People must be pretty happy with San Ramon's budget process.
That was the general consensus after a community meeting Wednesday night to get resident input on San Ramon's budget brought out just one resident.
The meeting, at the Alcosta Senior and Community Center, was canceled after city workers and Mayor Bill Clarkson waited for about 30 minutes in the hope a crowd would materialize.
The lone participant, Bob duPont, didn't even have a gripe. The former school board member said he just wanted to see what was going on.
"I thought I should pay a little more attention," duPont said. "I think the city's doing a pretty good job."
Clarkson had the same impression.
"I think it's an indication of how the staff has handled the budget process," he said. "This is the third or fourth time we've had a forum to talk about the budget. It's been very transparent."
San Ramon has had three budget workshops at council meetings, as well as a first community budget input session and open goal setting session that addressed budget issues. Both of those were held in January.
City officials were prepared to talk budget numbers to the hoped-for crowd, with a 58-page presentation, which notes San Ramon is trying to maintain services while dealing with a 52 percent population increase between 2002 and 2012. The presentation said it's not realistic to try to continue its current level of service without additional revenues.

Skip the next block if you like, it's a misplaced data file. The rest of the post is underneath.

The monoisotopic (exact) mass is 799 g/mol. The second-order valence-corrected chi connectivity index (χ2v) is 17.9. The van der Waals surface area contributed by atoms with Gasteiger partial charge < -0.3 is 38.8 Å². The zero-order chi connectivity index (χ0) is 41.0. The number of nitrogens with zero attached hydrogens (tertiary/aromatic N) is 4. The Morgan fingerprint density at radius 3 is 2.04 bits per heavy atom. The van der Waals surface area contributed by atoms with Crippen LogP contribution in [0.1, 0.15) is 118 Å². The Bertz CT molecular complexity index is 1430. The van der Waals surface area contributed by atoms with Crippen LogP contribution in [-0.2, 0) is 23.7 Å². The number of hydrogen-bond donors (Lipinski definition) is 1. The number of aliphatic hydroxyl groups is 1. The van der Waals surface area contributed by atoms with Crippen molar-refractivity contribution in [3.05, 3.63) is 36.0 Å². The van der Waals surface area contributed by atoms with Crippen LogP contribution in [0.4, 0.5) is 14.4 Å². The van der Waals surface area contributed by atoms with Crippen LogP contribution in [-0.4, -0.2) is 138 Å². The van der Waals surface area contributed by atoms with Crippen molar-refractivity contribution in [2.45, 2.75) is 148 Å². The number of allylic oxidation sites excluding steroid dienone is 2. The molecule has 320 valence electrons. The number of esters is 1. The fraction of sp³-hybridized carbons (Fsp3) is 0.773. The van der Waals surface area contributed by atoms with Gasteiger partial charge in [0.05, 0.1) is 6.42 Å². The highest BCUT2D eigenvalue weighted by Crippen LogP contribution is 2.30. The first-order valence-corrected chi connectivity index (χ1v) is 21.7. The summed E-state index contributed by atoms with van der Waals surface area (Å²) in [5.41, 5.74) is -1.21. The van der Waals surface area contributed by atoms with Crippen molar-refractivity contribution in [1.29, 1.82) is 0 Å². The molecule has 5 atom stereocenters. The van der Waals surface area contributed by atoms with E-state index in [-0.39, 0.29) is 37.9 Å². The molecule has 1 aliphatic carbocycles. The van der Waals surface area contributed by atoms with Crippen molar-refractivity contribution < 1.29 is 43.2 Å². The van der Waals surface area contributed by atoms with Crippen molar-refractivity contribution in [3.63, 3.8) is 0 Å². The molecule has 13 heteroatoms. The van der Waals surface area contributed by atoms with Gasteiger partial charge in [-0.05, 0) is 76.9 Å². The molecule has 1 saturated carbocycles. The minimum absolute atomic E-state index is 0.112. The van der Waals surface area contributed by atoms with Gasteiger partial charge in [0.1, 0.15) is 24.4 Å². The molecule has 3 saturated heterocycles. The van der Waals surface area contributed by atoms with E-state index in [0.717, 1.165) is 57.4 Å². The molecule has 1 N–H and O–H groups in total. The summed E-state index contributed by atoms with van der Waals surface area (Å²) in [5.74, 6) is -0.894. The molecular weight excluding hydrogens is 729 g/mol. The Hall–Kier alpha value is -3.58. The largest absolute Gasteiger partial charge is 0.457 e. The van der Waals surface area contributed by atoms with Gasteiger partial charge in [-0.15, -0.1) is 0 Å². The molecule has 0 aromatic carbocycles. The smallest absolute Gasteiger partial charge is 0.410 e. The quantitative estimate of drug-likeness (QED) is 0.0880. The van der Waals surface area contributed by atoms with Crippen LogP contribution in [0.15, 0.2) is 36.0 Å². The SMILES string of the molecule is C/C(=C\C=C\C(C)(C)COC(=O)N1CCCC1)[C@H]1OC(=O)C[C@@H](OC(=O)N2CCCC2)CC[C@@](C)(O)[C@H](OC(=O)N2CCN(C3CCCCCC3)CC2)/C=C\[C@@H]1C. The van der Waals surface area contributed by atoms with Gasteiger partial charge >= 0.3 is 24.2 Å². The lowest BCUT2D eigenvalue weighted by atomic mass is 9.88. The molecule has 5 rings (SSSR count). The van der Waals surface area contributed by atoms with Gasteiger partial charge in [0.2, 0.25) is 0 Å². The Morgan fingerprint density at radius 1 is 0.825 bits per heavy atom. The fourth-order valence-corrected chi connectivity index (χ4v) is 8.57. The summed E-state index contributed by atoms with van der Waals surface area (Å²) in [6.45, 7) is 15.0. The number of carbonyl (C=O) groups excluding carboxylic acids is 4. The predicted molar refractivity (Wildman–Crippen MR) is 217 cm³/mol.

San Ramon has already made some tough choices, maintaining hiring and pay freezes and issuing employee furloughs, along with rebidding contract and refinancing its debt.
City staff was asked to come up with cuts, and did so, creating a list of more than $5 million in potential savings. So far, City Council has cut 32 items included in that list for savings of more that $890,000.
Other cities, meanwhile, have begun replacing employees let go during the recession and restoring some services cut during that time.
But unlike those cities, San Ramon has a strong commitment to savings, with 50 cents of every dollar socked away in reserves. Currently, it has $39 million, up $2.1 million from the 2012-13 fiscal year.
Some city employees will be offered early retirement under a plan approved in March by City Council, and San Ramon recently received some good news, thanks to a slow but steady growth in revenue and less-than-projected spending.
A mid-year report presented to the city's finance committee said San Ramon's general fund "is projected to show better than anticipated revenue sources, with a draw down of reserves now projected to be $1.5 million, compared to a $2.5 million original budget estimate."
The city will hold two review sessions for the budget, on May 13 and 14, with a final vote set for May 28.